Investing in the current global economy

Collective global growth is generally in positive territory but with some interesting nuances. In our view, the recent economic data indicates that the epicentre of world growth is shifting towards the US, with indications of some lags, and even softness, out of China and Europe.

US interest rates continue to push higher although markets view a lag

The market view of future US Federal Reserve (Fed) tightening has again started to lag significantly behind the timeframe indicated by the Fed itself. In fact, it’s interesting to note that US personal consumption expenditures price inflation has hit the Fed’s target of two per cent for the first time since early 2017, when the index first hit that target in January and February – after not reaching that level since 2011. US company earnings growth for the next 12 months also looks robust, driven in part by the ‘great Trump-tax giveaway’.

The Reserve Bank of Australia (RBA) has indicated no desire to move interest rates

Here in Australia the RBA looks set to keep rates on hold in the medium term as our economy sputters, and in particular, the residential property market remains soft. Australian corporate earnings growth outlook is also not quite so robust as that of the US, however earnings growth is positive, and valuations do not appear extreme. Nevertheless, we should note that Australian wage growth outlook continues to disappoint.

From these observations, there are three key trends to keep an eye on for Australian investors

  1. The strength in the US economy, and inflation touching the Fed’s target level should allow them to continue to raise rates and unwind quantitative easing, keeping upward pressure on US rates.
  2. The combination of weak wage growth in Australia and a softening housing market will continue to steady the RBA’s hand in relation to raising local rates.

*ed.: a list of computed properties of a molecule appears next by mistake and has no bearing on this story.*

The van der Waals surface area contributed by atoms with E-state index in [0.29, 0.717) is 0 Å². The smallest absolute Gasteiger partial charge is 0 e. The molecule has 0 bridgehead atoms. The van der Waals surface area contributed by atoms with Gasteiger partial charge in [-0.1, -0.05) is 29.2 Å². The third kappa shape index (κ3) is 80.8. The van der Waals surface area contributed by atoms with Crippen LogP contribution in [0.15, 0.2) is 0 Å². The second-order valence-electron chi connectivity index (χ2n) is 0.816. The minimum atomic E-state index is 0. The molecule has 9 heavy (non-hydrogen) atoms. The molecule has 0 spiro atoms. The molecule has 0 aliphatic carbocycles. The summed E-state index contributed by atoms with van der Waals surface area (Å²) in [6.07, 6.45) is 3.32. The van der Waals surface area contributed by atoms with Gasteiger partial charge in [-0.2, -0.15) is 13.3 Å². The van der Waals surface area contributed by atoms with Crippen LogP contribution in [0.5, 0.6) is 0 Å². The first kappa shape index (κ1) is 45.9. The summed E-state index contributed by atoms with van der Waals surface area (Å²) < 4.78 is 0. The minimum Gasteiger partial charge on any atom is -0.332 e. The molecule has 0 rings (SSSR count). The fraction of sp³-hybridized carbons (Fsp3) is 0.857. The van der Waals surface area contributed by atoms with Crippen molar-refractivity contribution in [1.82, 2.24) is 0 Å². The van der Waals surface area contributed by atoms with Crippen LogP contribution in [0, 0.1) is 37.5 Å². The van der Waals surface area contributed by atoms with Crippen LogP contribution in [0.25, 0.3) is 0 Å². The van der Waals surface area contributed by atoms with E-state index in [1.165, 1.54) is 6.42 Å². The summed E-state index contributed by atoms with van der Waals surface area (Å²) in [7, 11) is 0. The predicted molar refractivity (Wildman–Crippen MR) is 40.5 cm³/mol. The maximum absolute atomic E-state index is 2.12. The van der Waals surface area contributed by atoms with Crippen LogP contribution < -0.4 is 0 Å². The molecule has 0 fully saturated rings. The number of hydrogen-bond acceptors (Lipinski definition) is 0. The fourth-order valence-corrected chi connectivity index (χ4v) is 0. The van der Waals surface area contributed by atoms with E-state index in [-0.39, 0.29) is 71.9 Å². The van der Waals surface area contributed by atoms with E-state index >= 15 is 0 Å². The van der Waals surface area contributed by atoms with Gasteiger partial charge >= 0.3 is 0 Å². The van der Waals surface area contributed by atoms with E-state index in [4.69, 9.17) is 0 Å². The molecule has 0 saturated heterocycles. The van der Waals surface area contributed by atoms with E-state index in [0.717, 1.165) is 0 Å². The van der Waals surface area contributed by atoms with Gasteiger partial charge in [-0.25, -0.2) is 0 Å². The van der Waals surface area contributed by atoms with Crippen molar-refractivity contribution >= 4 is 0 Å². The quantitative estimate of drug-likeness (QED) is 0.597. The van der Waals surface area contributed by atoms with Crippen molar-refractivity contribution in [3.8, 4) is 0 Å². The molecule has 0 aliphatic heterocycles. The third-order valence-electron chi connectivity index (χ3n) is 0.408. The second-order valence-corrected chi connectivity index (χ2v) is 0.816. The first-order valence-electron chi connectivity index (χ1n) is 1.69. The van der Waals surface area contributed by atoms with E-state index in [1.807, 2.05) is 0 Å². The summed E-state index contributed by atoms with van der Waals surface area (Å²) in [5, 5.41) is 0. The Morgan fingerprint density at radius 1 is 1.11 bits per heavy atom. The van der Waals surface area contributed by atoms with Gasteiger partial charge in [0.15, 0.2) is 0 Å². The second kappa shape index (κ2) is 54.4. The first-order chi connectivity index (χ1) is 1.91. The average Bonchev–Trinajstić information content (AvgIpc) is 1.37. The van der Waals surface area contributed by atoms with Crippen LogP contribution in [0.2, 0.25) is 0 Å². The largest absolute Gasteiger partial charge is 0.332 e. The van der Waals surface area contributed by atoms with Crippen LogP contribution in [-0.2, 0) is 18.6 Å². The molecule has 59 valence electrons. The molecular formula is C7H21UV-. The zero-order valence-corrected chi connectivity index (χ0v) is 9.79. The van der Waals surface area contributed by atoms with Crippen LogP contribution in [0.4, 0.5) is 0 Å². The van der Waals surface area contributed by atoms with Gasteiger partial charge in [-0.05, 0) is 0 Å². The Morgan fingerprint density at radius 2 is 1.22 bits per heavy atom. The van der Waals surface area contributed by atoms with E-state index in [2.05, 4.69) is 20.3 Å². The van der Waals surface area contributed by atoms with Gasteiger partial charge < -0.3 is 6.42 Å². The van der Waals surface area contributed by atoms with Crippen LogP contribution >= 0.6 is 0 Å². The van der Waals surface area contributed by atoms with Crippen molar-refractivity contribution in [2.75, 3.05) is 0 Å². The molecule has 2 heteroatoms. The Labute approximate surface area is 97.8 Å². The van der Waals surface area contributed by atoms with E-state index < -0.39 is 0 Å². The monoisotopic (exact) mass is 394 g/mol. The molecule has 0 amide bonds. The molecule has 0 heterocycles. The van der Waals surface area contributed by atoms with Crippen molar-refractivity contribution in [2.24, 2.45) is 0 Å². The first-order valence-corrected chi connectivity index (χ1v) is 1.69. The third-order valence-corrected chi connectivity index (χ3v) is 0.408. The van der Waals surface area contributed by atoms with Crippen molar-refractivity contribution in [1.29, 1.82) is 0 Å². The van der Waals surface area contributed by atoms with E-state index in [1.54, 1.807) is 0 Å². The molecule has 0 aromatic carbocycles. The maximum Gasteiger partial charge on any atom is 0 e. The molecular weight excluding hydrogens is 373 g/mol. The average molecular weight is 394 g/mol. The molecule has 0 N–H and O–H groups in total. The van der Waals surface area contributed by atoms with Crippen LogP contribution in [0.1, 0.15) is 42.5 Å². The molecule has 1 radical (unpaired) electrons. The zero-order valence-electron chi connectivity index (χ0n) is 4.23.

3. Higher US interest rates and flat Australian interest rates should apply downward pressure on the Australian dollar (AUD).

Part of the weak outlook for Australian equities is driven by the large weighting of major banks in the index

This factor, in conjunction with the lower overall earnings growth outlook and high historic relative valuations (compared to international markets), have collectively subdued growth prospects. As has been the Investment Committee’s stance over recent quarters, current conditions and the imbalances of the index suggest that an active approach in Australian equities remains more appropriate.

None of the broad asset markets are demonstrating what we consider obvious good value

Accordingly, there is little ‘buffer’ in those values to help us weather geopolitical uncertainty and market volatility. Despite low Australian cash rates, we continue to advise holding a sensible weighting to cash or term deposits, to provide the buffer that current valuations do not.

This insight may contain general financial advice and was prepared without taking into account your objectives, financial situation or needs. Before acting on any advice, you should consider whether the advice is appropriate to you. Seeking professional personal advice is always highly recommended. Any forward-looking statements are based on current expectations at the time of writing. No assurance can be given that such expectations will prove to be correct.

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Patrick Broughton

Investment Committee Member

Patrick has 32 years of investment banking experience spanning over a broad range of financial markets, including equities, fixed income, hybrids and convertibles and foreign exchange.

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